The Stewardship Mapping and Assessment Project (STEW-MAP) aims to better understand stewardship, identify gaps and overlaps, and create resources to strengthen capacity to mālama ‘āina or steward the environment. STEW-MAP addresses the questions:
Who are the active groups in my area?
Where, why, and how are they caring for the land?
STEW-MAP collects survey data to create a public, online stewardship database and map of community, civic, and other organizations that mālama ‘āina and kai—including those that conserve, restore, manage, monitor, transform, advocate for, engage with, and/or education about the local environment.
Most community/civic groups who participated in the survey:
A program of the U.S. Forest Service, STEW-MAP was developed in New York City in 2007 as a tool to better understand a region’s environmental stewardship resources and to support stewardship through an online database. STEW-MAP incorporates surveys, geospatial and Social Network Analysis (SNA), and interviews. After data is collected and analyzed, products are created to facilitate and support existing stewardship efforts.
While STEW-MAP has been used in multiple cities in the United States and worldwide, STEW-MAP Hawai‘i represents the first non-urban iteration of STEW-MAP in a region with a strong indigenous presence, where cultural practice is often an important component of stewardship practice. The first STEW-MAP Project in Hawai‘i was launched in 2017 in North Kona and South Kohala, Hawai‘i Island. In 2018 we will begin surveying stewardship groups in Kona and Ko‘olaupoko, O‘ahu.
STEW-MAP survey data will help us to better understand stewardship activities and identify the gaps and overlaps in stewardship to build community capacity and strengthen the system.
STEW-MAP provides a publicly available, online stewardship database and map of community organizations and other groups that work in stewardship. This database becomes a resource for community groups and partner agencies to:
•effectively communicate and collaborate with each other;
• to identify opportunities to support community-based efforts,
•and to enhance the capacity of the stewards of our communities.
We engage with local stewardship groups and community members to design and create products that can support stewardship efforts.
We used several methods to identify and contact local groups engaging in stewardship in North Kona and South Kohala, Hawai‘i Island. We worked with key informants to generate a list of potential stewards and followed up with groups listed as partners or collaborators by survey participants. We submitted press releases about the project to local newspapers, shared the project on social media, created a website, and provided information at community events.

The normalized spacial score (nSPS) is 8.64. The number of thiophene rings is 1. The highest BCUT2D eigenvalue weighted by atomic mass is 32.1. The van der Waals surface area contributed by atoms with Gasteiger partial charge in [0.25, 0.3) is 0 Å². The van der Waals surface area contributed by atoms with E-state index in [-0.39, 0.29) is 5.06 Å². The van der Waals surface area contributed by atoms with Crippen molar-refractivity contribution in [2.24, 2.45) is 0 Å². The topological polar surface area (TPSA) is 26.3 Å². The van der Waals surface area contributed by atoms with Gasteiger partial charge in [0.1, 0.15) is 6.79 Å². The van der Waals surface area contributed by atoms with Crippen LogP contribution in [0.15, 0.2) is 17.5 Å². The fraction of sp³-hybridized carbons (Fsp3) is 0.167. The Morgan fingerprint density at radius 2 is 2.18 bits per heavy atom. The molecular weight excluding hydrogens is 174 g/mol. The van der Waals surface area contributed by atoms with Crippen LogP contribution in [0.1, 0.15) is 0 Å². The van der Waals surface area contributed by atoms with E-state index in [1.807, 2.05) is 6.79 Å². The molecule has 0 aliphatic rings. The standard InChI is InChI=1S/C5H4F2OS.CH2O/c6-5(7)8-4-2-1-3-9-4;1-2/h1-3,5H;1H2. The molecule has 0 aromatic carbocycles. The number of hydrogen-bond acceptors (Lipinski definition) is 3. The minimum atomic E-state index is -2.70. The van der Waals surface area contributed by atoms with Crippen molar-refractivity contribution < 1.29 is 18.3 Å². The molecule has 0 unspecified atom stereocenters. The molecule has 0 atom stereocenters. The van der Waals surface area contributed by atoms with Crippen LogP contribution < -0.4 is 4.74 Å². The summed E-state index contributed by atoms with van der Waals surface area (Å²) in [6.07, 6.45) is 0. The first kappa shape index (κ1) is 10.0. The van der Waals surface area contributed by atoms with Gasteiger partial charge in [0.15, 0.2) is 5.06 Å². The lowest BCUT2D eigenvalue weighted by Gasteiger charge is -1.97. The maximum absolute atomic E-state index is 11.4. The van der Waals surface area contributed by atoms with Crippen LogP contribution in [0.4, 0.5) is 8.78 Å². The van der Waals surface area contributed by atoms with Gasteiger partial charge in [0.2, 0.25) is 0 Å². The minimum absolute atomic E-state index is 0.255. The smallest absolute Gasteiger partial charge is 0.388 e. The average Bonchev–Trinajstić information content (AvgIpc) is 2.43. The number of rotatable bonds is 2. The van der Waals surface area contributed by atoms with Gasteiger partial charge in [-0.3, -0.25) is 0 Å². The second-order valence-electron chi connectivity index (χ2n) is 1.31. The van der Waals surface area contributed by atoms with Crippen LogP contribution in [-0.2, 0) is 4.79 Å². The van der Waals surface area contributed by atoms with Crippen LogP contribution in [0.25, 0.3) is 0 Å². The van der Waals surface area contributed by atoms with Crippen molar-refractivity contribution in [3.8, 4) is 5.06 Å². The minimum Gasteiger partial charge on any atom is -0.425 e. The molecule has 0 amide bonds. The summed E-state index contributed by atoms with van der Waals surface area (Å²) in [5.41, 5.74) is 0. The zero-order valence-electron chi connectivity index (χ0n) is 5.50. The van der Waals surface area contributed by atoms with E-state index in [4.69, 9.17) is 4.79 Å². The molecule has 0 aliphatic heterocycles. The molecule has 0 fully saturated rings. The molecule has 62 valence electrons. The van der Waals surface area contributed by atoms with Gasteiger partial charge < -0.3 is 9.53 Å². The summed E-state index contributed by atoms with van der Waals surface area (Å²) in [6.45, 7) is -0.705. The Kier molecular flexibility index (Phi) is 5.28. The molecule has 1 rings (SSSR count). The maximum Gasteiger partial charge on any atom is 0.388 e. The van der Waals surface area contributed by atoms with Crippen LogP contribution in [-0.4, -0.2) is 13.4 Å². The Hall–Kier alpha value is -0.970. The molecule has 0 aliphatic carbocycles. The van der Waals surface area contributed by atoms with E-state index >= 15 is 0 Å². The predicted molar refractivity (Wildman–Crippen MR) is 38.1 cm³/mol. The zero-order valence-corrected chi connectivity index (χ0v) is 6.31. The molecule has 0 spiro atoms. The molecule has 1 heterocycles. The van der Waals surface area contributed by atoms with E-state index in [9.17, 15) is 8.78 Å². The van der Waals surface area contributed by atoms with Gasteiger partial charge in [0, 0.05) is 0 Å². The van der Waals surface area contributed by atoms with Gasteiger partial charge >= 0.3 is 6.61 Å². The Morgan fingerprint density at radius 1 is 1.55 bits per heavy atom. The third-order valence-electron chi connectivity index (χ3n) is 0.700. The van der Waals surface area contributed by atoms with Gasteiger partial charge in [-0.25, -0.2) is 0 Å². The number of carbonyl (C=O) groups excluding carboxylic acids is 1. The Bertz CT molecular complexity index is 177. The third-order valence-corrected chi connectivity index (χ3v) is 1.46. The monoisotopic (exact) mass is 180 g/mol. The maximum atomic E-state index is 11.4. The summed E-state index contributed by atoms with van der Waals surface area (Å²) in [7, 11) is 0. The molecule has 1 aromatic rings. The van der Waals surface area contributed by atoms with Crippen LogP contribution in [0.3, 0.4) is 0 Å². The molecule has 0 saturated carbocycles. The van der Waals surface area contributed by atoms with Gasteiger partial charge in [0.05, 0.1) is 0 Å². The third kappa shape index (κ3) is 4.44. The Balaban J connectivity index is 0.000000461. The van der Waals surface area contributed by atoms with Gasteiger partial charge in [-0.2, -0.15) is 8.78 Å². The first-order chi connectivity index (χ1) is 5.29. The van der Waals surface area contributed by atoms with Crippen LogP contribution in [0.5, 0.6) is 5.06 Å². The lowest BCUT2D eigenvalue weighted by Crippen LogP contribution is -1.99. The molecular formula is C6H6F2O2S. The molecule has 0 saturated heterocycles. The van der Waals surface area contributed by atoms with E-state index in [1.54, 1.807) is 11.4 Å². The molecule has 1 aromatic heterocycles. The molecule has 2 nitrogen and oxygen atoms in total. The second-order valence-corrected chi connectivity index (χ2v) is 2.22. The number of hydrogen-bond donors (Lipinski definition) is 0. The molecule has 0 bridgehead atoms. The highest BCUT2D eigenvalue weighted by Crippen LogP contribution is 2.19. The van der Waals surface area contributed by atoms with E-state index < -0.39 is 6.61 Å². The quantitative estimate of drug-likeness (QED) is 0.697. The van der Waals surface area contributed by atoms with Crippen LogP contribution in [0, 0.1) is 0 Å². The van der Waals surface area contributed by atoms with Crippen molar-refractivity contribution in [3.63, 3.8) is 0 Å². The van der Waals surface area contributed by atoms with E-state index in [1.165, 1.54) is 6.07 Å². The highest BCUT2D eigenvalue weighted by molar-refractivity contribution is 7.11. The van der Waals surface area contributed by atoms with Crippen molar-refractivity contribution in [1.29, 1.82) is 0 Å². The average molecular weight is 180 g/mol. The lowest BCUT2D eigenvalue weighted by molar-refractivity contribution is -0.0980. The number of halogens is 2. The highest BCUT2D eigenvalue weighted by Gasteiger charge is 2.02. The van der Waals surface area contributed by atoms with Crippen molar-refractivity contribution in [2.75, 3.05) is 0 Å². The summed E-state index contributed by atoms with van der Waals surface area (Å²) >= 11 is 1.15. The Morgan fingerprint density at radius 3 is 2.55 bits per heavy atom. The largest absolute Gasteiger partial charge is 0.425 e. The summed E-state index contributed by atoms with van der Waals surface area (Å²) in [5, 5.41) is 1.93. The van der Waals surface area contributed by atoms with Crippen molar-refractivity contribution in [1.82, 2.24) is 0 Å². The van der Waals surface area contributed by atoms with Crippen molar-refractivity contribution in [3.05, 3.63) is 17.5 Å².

Surveys were sent to groups who were identified or known as engaging in stewardship in the North Kona and South Kohala regions of Hawai‘i Island. Surveys were available online, by mail, and in-person. We administered our survey from July-October 2017, using the referral method to identify stewardship groups named by other groups. Here we share preliminary findings from the social network analysis, geospatial analysis, and qualitative analyses of survey data. These analyses are integrated to better understand the organizational characteristics of stewardship groups, how groups collaborate, and where they engage stewardship across the land and seascape of North Kona and South Kohala. In order to better understand social networks in the region, we asked participants about collaborators in five different types of networks: (i) regular collaborators; (ii) sources of knowledge, data, and expertise; (iii) Rapid ‘Ōhi‘a Death collaborators; and (iv) drought and/or fire management collaborators.
Our North Kona and South Kohala survey had a response rate of 38% (129 of 322 groups invited to take the survey did so), which indicates a robust data set. Currently, we are in the analysis and preliminary results phase. Follow-up interviews are in progress.